Physician and former White House adviser Ezekiel Emanuel plates breakfast dishes as guest chef at Masseria restaurant. He basically took the temporary gig as a bet. (Amanda Voisard/For the Washington Post)

Zeke Emanuel may be the only person in Washington who turns breakfast into a competitive sport.

The firstborn of the three Emanuel brothers — Rahm is mayor of Chicago, Ari the Hollywood agent who inspired the HBO show “Entourage” — is unhappy about the dearth of healthful and delicious breakfasts in the nation’s capital.

“I have been railing about the terrible breakfasts in Washington, D.C., to everybody I know,” he says. “Some things just really irritate me, and this one in particular.” A long line waiting to get into a lousy brunch joint? Drives him crazy.

The physician and health-policy expert, 57, has been threatening for years to open a brunch spot when he retires. His friends have finally forced him to put his menu where his mouth is, which is how he has ended up at the newly opened Masseria restaurant on Fourth Street NE on Saturday morning, acting as guest breakfast chef. He’s serving Gruyère omelets, challah French toast, waffles, quail eggs and fresh berries. But no potatoes. He doesn’t like them.

“You can find better things to put on the menu that taste better and have more nutritional value,” he says. He has put zucchini fritters and malanga (a yamlike root vegetable) hash browns on his menu instead, which upset his mother, who thought that he was insulting her Hanukkah latkes.

Although he’s a serious home cook, this is Emanuel’s first time in a professional kitchen — but it’s for just two weekends, including this coming Saturday and Sunday. As a doctor with a PhD in bioethics, he’s totally unfazed by public speaking and arguing for Obamacare. (Okay, arguing anything.) But he’s pretty nervous about preparing dozens of meals to order.

“Something’s going to go wrong,” he predicted earlier in the week. “How will I handle it when it goes wrong? I have no idea.” Yelling, the default Emanuel family setting, is not an option. Amazingly, calm prevails, and the meals make it to the table without major incident.

Corby Kummer, a food critic and senior editor for the Atlantic, has flown up from Atlanta with his husband to attend his friend’s professional debut. The two go way back, and Kummer says that he pretty much had to show up.

“This is a very expensive present for Zeke, even though it’s my birthday,” he says. “He made it clear how irritated he would be if we failed to appear. But he used more colorful language.”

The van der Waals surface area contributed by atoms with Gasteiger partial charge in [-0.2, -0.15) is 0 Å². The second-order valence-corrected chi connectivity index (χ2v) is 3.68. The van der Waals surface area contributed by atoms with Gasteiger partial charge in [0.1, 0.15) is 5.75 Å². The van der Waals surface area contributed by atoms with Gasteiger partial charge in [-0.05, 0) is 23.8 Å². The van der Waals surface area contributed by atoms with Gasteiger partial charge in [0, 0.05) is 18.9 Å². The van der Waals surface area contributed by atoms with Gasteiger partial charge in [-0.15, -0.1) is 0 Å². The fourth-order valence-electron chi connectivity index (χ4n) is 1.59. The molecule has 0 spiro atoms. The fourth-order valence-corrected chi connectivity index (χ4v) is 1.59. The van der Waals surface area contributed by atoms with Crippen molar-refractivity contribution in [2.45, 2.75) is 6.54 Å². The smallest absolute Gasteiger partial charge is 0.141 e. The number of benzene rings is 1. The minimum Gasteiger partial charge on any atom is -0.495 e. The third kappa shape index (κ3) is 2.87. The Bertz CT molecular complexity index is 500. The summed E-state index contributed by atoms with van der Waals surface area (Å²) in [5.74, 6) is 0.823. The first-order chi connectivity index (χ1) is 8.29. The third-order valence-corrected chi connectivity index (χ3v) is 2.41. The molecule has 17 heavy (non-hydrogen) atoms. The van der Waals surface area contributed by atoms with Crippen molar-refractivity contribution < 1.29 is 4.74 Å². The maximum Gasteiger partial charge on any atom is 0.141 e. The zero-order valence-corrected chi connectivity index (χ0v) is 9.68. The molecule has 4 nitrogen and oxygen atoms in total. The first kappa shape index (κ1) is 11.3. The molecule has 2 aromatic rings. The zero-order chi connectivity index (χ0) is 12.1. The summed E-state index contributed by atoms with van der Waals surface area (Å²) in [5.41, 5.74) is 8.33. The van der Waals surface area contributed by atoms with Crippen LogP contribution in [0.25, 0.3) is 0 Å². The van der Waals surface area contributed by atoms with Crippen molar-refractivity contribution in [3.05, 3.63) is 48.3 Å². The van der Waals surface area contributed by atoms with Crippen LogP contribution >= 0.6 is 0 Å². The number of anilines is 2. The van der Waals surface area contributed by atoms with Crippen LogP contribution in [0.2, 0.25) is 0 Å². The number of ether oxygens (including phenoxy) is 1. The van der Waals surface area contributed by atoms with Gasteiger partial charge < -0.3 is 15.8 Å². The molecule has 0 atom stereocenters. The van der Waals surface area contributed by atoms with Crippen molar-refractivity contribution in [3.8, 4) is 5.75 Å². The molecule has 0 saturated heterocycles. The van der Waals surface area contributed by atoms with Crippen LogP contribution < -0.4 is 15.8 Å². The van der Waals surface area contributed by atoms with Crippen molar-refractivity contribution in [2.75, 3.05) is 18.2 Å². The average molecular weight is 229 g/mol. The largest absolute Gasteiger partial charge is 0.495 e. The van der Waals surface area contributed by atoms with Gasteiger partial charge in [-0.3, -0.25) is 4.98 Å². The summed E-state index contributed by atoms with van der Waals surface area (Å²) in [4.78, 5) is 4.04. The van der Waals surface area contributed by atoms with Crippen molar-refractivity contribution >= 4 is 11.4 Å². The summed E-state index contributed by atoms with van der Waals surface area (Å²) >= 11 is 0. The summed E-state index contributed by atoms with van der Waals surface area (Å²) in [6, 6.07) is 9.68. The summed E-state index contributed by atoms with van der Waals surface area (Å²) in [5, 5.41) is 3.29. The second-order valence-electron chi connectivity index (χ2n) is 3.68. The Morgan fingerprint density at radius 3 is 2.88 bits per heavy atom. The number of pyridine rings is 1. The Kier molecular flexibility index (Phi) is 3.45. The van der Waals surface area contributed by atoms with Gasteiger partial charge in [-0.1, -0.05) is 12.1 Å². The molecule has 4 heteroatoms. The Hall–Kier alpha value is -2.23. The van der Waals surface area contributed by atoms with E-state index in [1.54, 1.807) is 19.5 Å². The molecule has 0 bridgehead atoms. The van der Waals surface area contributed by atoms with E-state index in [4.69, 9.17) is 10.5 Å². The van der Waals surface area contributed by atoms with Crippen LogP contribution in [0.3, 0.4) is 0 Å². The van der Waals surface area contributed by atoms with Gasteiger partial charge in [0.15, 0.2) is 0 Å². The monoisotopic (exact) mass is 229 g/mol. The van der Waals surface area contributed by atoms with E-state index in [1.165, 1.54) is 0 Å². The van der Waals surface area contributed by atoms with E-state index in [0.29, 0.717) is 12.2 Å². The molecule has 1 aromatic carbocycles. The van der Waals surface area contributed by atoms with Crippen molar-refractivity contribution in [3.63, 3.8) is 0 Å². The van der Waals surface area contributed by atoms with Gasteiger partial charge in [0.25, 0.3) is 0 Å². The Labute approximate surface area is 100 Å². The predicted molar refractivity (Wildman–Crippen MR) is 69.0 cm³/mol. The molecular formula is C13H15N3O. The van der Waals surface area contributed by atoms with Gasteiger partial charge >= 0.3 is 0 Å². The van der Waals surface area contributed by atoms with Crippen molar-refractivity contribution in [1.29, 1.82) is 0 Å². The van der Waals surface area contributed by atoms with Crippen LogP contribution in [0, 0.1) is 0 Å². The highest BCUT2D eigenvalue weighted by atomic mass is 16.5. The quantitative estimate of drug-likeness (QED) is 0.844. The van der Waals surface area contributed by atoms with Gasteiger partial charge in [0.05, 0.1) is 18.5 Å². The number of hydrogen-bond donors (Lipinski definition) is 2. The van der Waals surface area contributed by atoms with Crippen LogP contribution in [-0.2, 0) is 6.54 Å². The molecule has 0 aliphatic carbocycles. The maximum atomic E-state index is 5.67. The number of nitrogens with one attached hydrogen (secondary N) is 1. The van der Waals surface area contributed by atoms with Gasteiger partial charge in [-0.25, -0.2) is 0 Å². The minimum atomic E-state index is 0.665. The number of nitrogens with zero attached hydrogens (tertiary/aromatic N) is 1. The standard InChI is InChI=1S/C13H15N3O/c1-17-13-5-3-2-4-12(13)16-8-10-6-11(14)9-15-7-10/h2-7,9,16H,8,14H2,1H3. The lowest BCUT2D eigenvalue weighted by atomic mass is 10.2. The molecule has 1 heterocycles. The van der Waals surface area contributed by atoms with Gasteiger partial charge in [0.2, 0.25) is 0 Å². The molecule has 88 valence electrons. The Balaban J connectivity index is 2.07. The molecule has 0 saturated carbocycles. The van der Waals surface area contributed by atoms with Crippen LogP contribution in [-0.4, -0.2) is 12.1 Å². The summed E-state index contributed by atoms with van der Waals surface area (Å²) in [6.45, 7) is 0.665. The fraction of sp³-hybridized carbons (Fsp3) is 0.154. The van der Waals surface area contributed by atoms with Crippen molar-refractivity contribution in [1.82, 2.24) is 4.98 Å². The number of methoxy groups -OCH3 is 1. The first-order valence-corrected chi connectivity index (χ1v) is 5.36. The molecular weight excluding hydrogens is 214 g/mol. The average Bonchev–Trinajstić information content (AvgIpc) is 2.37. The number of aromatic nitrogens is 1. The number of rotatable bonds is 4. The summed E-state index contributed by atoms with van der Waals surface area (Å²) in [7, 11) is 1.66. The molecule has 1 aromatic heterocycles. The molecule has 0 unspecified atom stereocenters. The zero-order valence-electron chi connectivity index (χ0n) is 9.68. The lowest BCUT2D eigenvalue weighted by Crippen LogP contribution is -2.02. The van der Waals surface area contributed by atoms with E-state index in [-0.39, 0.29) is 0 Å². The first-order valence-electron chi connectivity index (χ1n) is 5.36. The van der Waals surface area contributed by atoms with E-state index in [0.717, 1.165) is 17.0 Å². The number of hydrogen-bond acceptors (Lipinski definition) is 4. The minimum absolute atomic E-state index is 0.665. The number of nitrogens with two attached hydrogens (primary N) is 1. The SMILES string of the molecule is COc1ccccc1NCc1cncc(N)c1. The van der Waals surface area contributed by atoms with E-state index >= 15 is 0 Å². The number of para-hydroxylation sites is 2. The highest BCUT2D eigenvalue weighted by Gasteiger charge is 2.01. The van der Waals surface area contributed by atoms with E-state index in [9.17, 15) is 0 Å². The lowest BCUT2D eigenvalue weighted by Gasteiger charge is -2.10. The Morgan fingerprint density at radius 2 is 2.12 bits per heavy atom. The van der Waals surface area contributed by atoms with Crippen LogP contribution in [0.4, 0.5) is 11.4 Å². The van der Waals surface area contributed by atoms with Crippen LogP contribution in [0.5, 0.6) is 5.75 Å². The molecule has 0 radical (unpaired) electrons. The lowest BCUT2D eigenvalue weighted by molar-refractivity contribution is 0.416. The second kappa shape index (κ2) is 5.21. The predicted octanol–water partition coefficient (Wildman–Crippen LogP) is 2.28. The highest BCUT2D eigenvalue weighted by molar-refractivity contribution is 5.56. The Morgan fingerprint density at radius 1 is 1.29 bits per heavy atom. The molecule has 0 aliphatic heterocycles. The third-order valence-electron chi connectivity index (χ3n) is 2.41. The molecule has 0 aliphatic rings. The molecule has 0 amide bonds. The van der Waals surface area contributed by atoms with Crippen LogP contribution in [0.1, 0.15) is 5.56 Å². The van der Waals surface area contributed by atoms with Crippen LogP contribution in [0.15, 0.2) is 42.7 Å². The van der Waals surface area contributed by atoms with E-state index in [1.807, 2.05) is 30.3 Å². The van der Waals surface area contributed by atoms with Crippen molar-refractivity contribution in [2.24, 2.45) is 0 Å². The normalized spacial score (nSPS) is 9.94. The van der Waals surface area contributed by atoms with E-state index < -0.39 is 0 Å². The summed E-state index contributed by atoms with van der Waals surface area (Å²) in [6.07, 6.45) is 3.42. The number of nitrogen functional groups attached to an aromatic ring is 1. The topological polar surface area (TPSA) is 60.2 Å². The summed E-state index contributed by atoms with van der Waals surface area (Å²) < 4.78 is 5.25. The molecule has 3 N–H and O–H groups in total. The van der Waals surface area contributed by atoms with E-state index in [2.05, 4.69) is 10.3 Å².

Emanuel as guest chef at Masseria restaurant in Northeast Washington. (Amanda Voisard/For the Washington Post)

Emanuel can pinpoint the exact moment when he became a foodie: It was his father’s 70th birthday in 1997, when the entire family went to dinner at Charlie Trotter’s in Chicago.

“It was just a phenomenal experience,” he remembers. “The food was totally amazing. One of the five best meals of my life.” Even better: Ari paid.

Before that, he hadn’t paid much attention to food. His father was a doctor, and as the eldest son in a high-achieving Jewish family, there really wasn’t any question about what Ezekiel would be when he grew up.

“First generation immigrant family, father a doctor, I’m very good at science and was good in school — and the eldest,” he says with a laugh. “Totally overdetermined that I would have to be a doctor.”

Not just a doctor, but a Harvard- and Oxford-educated expert on health care, past head of the bioethics center at the National Institutes of Health, former White House adviser to President Obama and an architect of the Affordable Care Act. (His 2013 book, “Brothers Emanuel: A Memoir of an American Family,” explores the role that his parents, history and culture played in producing the famous trifecta of boys.)

His time in the kitchen was limited mostly to cooking breakfast for his three daughters when they were growing up and his then-wife, also a doctor, was working as an intern. Those breakfasts became a daily routine. “My motivation has always been primarily my children,” he says. “Like dinner with the family, it’s a centering moment.” He still makes breakfast from scratch for the now-grown daughters when they’re at his Washington home.

Once he got serious about food, he brought to the kitchen his natural competitiveness and tinkering-in-the-lab tendencies. “I view it a little bit like sports,” he says. “You do it well, and you want to do it a little better. You begin tweaking things; you begin learning more.”